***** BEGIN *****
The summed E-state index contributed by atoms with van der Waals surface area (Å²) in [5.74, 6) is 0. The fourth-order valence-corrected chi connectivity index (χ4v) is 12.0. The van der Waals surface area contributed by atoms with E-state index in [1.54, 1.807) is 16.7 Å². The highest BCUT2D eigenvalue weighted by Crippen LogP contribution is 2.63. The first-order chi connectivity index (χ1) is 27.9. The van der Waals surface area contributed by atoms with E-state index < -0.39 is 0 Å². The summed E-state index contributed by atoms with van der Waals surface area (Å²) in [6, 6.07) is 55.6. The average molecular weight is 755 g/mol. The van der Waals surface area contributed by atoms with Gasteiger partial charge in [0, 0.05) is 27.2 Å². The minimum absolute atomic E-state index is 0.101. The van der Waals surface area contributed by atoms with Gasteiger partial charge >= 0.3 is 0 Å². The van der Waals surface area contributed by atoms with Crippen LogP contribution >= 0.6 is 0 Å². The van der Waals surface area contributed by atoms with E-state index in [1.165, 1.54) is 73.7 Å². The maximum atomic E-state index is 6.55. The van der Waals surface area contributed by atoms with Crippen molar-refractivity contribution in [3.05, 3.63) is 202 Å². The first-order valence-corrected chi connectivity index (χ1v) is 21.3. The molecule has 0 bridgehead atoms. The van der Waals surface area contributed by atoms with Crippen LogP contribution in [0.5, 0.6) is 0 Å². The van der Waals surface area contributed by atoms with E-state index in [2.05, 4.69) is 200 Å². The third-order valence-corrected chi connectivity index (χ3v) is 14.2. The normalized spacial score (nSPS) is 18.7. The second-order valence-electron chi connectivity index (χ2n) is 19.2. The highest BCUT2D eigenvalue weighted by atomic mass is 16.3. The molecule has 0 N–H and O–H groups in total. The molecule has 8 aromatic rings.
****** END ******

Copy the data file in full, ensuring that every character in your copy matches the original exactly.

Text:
The summed E-state index contributed by atoms with van der Waals surface area (Å²) in [5.74, 6) is 0. The fourth-order valence-corrected chi connectivity index (χ4v) is 12.0. The van der Waals surface area contributed by atoms with E-state index in [1.54, 1.807) is 16.7 Å². The highest BCUT2D eigenvalue weighted by Crippen LogP contribution is 2.63. The first-order chi connectivity index (χ1) is 27.9. The van der Waals surface area contributed by atoms with E-state index < -0.39 is 0 Å². The summed E-state index contributed by atoms with van der Waals surface area (Å²) in [6, 6.07) is 55.6. The average molecular weight is 755 g/mol. The van der Waals surface area contributed by atoms with Gasteiger partial charge in [0, 0.05) is 27.2 Å². The minimum absolute atomic E-state index is 0.101. The van der Waals surface area contributed by atoms with Gasteiger partial charge >= 0.3 is 0 Å². The van der Waals surface area contributed by atoms with Crippen LogP contribution >= 0.6 is 0 Å². The van der Waals surface area contributed by atoms with E-state index in [1.165, 1.54) is 73.7 Å². The maximum atomic E-state index is 6.55. The van der Waals surface area contributed by atoms with Crippen molar-refractivity contribution in [3.05, 3.63) is 202 Å². The first-order valence-corrected chi connectivity index (χ1v) is 21.3. The molecule has 0 bridgehead atoms. The van der Waals surface area contributed by atoms with Crippen LogP contribution in [0.5, 0.6) is 0 Å². The van der Waals surface area contributed by atoms with E-state index in [2.05, 4.69) is 200 Å². The third-order valence-corrected chi connectivity index (χ3v) is 14.2. The normalized spacial score (nSPS) is 18.7. The second-order valence-electron chi connectivity index (χ2n) is 19.2. The highest BCUT2D eigenvalue weighted by atomic mass is 16.3. The molecule has 0 N–H and O–H groups in total. The molecule has 8 aromatic rings.